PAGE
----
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“2. Silver and Lead” – Fallout 3 | Crafting an Narrative Experience

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Read Part One: “Fresh  Air” here.

Under the brown-stained sky, the cottage stood out due to its cleanliness, and although it looked right and proper—like the kind of family home that always showed up in the videos from before the War that they showed us back in the Vault—that made it seem somehow dangerous. Besides, the guy that pointed it out to me had been trying to kill me only a few minutes prior, so I doubted that he cared too much about my well-being. I approached slowly, keeping my eyes open for the telltale flash of a gun barrel at the windows, or any mines that might have been strewn on the path, but even so cautious, I was still almost caught out.

It was only in the very last moment before I pushed open the gate that I noticed the tripwire wrapped around the catch. I jumped back, thinking already that I was bound by my word to kill my informant. With a blown-apart kneecap, though, he wasn’t going anywhere in a hurry, so he could wait. Instead, I walked back from the fence, picked up a hefty piece of rubble and tossed it at the gate. There was a massive explosion of sound as soon as it struck, with the pretty white picket fence being blown to hell. I covered my head and ran through the dust towards the front door, praying that there weren’t any more traps in the yard.

As I reached the wall, I heard from inside a woman cackling, “I bet you didn’t see that coming, Moriarty, you motherf****r! You decided to mess with Silver, well I got you! I got you!” By the way her voice got louder with the longer she raved on, I got the inkling that she was coming out to check on her handiwork, so I quickly sneaked around the side of the house so she wouldn’t spot me.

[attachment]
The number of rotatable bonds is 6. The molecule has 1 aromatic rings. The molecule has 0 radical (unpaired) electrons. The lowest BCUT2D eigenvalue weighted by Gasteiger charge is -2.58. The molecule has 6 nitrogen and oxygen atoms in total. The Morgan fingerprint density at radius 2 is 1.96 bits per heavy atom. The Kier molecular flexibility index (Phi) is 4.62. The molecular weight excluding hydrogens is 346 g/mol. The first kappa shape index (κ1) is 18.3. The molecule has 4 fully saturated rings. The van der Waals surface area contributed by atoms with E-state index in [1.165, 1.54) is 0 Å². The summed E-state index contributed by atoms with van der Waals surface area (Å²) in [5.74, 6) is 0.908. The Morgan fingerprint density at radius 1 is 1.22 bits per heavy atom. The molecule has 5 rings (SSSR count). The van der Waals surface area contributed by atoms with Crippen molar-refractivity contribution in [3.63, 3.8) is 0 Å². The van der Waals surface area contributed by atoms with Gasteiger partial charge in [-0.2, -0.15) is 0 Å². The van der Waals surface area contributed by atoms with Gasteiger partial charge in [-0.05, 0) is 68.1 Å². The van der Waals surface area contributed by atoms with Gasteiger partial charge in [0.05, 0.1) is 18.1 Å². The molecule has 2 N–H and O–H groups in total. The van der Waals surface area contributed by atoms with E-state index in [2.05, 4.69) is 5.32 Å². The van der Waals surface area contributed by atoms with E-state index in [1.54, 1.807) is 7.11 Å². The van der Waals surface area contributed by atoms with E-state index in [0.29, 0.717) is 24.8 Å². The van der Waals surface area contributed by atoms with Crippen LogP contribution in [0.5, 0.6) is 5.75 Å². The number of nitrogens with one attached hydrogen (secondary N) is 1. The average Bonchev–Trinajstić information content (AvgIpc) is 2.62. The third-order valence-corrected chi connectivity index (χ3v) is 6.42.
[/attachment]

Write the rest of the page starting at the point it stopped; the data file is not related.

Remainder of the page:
I didn’t have to wait long. This b***h was a pitiable sight. Practically a stick figure, threadbare clothes, unkempt hair, and it looked as though parts of her skin had been eaten away, leaving gaping holes in her flesh. With the way she was carrying on, I guessed that the rot had reached her brain. As she walked further into what was left of her front garden, apparently looking about for pieces of human, I rushed out from my hiding space and tackled her to the ground. The screeches that she let out echoed eerily in the silence of the world, so, not wanting to draw any unwanted attention, I slammed my hand over her mouth to shut her up.

“I don’t want to hurt you, you crazy b***h, I just want to talk. So, I’m going to let you up and we’ll go inside for a little chat. What say you to that?” I expected to see fear in her eyes, but there was nothing. Just blankness. I figured that the Wastelands either taught people not to show emotion, or burned any emotion right out of them. Given what I’d already seen, fear, it seemed, was something best done without. She nodded and, true to my word, I let her up.

She was calm as could be as she lead the way back into the house, and even asked if I wanted tea when we got inside. I wouldn’t have put it past her to try poisoning me, so I politely declined the offer and sat myself down while she pottered about fixing herself a cup. Before long she was sat across the table from me asking, “So what is it you wanted to talk about?”

“Have you met with any strangers hereabouts?”

“Why the whole o’ humanity ain’t nothing but a bunch o’ strangers. I seen people passing through sometimes. Scavengers, sometimes. Mostly wanderers like you. Not too many of them manage to make it past the cannibals up at the old school, though.”

“Right, okay. Then have you seen any ‘wanderers’ in the past day?”

“None ‘cept you.”

I cursed under my breath. It was clear that there was no trail to be found here, and setting out in some random direction hoping to find my father wasn’t going to work. So, for the time being, I let the subject rest, “Damn. Well, who was you trying to kill?”